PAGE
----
|What is CIALIS?
CIALIS is a prescription medicine taken by mouth for the treatment of erectile dysfunction (ED) in men. CIALIS (pronounced see-AL-iss) was shown to improve erectile function compared to placebo up to 36 hours following dosing. In clinical studies, the ability to have sexual activity was improved in some patients at 30 minutes after taking a dose.
ED is a condition where the penis does not harden and expand when a man is sexually excited, or when he cannot keep an erection. A man who has trouble getting or keeping an erection should see his doctor for help if the condition bothers him. CIALIS may help a man with ED get and keep an erection when he is sexually excited.
CIALIS does not:
- cure ED
- increase a man's sexual desire
- protect a man or his partner from sexually transmitted diseases, including HIV. Speak to your doctor about ways to guard against sexually transmitted diseases.
- serve as a male form of birth control
- CIALIS is only for men with ED. CIALIS is not for women or children. CIALIS must be used only under a doctor's care.
How does CIALIS work?
When a man is sexually stimulated, his body's normal physical response is to increase blood flow to his penis. This results in an erection. CIALIS helps increase blood flow to the penis and may help men with ED get and keep an erection satisfactory for sexual activity. Once a man has completed sexual activity, blood flow to his penis decreases, and his erection goes away.
CIALIS was shown to be effective in men over the age of 18 years who have erectile dysfunction, including men with diabetes or who have undergone prostatectomy.
Talk to your doctor to see if CIALIS is right for you.
Do NOT take CIALIS if you:
- Take any medicines called nitrates.
- Take medicines called "alpha blockers", other than Flomax® 0.4mg once-daily.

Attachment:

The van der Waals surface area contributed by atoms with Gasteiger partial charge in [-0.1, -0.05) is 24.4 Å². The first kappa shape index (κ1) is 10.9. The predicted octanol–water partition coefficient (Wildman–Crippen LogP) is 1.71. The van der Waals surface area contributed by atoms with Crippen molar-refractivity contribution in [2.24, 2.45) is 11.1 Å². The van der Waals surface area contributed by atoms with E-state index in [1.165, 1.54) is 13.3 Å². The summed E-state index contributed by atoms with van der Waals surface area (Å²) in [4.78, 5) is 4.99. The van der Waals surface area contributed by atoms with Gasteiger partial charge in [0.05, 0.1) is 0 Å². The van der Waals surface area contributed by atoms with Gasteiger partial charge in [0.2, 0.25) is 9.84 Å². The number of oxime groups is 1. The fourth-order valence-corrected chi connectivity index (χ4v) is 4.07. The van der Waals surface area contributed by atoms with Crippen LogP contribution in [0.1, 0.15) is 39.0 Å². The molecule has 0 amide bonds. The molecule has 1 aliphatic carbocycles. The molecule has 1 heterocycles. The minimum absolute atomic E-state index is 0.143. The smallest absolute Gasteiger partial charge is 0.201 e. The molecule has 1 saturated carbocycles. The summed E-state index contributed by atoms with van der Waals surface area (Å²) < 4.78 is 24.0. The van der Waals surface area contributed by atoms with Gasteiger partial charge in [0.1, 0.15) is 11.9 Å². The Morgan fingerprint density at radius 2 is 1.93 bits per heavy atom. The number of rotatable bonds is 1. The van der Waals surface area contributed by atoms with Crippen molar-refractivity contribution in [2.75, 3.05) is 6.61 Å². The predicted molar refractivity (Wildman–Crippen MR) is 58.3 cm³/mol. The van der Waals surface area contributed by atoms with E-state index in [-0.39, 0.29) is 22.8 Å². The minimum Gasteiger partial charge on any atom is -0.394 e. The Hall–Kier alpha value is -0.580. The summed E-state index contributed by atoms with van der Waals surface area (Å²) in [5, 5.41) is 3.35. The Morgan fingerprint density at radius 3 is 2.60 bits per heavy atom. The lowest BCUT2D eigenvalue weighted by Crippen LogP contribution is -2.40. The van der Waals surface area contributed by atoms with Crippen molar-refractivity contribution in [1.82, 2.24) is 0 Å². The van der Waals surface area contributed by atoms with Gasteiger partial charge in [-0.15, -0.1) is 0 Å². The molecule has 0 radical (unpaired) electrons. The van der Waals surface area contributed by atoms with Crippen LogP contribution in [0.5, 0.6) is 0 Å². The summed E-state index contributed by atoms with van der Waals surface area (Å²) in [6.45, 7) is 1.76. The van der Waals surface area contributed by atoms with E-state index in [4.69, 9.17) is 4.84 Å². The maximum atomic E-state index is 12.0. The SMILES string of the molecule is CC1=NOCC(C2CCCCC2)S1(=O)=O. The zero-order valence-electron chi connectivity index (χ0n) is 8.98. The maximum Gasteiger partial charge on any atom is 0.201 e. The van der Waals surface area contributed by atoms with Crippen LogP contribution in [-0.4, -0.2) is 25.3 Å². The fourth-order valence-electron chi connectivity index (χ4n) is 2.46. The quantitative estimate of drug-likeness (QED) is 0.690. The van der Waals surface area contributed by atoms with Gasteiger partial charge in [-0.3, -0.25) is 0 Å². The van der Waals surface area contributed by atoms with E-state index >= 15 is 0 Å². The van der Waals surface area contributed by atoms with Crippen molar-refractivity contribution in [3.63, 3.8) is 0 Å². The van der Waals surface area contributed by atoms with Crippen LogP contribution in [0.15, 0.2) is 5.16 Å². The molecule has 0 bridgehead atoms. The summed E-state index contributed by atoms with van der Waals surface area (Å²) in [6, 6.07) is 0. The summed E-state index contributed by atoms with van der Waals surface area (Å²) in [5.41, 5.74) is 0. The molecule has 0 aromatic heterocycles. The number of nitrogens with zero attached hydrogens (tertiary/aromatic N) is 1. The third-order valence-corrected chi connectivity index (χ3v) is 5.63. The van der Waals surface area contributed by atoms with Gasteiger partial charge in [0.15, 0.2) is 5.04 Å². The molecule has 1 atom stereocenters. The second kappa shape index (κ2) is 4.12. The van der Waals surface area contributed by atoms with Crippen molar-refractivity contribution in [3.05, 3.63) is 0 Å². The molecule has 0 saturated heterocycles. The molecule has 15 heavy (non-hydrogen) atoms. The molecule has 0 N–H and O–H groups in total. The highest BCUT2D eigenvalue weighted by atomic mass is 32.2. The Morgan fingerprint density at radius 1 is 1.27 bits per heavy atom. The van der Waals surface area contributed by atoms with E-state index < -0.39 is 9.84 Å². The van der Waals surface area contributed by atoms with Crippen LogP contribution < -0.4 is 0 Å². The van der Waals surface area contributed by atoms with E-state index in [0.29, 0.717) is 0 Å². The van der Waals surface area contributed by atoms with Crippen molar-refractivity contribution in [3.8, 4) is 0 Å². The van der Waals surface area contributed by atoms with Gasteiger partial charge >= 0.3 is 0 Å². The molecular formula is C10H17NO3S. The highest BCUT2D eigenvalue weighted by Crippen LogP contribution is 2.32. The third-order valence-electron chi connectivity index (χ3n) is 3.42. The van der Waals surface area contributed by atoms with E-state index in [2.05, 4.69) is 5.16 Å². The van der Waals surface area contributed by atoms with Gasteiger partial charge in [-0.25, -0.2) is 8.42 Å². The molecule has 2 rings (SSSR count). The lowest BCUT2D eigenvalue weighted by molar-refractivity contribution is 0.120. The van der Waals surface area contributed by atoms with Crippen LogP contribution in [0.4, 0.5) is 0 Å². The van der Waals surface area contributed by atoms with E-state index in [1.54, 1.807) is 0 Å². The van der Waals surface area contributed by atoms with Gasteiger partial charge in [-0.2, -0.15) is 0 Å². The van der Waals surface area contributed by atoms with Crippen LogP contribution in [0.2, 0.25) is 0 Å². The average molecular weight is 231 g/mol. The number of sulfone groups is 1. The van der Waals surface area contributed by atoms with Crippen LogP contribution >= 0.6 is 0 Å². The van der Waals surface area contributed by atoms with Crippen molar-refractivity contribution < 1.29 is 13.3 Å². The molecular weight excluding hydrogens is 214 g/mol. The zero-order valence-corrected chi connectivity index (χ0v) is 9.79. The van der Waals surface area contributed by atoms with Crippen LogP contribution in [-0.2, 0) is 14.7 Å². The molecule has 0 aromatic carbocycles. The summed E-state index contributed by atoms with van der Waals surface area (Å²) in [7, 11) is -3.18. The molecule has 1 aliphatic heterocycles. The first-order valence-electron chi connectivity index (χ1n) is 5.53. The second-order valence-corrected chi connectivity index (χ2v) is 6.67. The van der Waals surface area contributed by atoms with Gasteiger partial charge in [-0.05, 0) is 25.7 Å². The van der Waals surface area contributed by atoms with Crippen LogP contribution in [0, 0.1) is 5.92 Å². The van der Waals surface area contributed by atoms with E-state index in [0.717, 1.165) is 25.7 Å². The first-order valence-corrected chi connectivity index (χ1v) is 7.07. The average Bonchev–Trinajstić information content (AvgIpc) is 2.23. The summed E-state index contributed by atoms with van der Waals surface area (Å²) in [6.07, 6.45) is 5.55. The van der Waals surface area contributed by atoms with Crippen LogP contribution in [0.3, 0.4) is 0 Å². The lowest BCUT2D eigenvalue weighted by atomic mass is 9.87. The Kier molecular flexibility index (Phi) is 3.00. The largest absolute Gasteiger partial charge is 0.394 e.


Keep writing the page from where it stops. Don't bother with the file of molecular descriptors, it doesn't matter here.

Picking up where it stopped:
- Use recreational drugs called "poppers" like amyl nitrate and butyl nitrate.
- You have been told by your healthcare provider to not have sexual activity because of health problems.
- Take any medicines called nitrates. Nitrates are commonly used to treat angina. Angina is a symptom of heart disease and can cause pain in your chest, jaw, or down your arm.
Medicines called nitrates include nitroglycerin that is found in tablets, sprays, ointments, pastes, or patches. Nitrates can also be found in other medicines such as isosorbide dinitrate or isosorbide mononitrate. Some recreational drugs called "poppers" also contain nitrates, such as amyl nitrate and butyl nitrate. Do not use CIALIS if you are using these drugs. Ask your doctor or pharmacist if you are not sure if any of your medicines are nitrates.
Do NOT take CIALIS if you:
- Take medicines called "alpha blockers", other than Flomax® 0.4 mg daily. Alpha blockers are sometimes prescribed for prostate problems or high blood pressure. If CIALIS is taken with alpha blockers other than Flomax? 0.4 mg daily, your blood pressure could suddenly drop to an unsafe level. You could get dizzy and faint.
- You have been told by your healthcare provider to not have sexual activity because of health problems. Sexual activity can put an extra strain on your heart, especially if your heart is already weak from a heart attack or heart disease.
- Are allergic to CIALIS or any of its ingredients. The active ingredient in CIALIS is called tadalafil.
What are the possible side effects of CIALIS?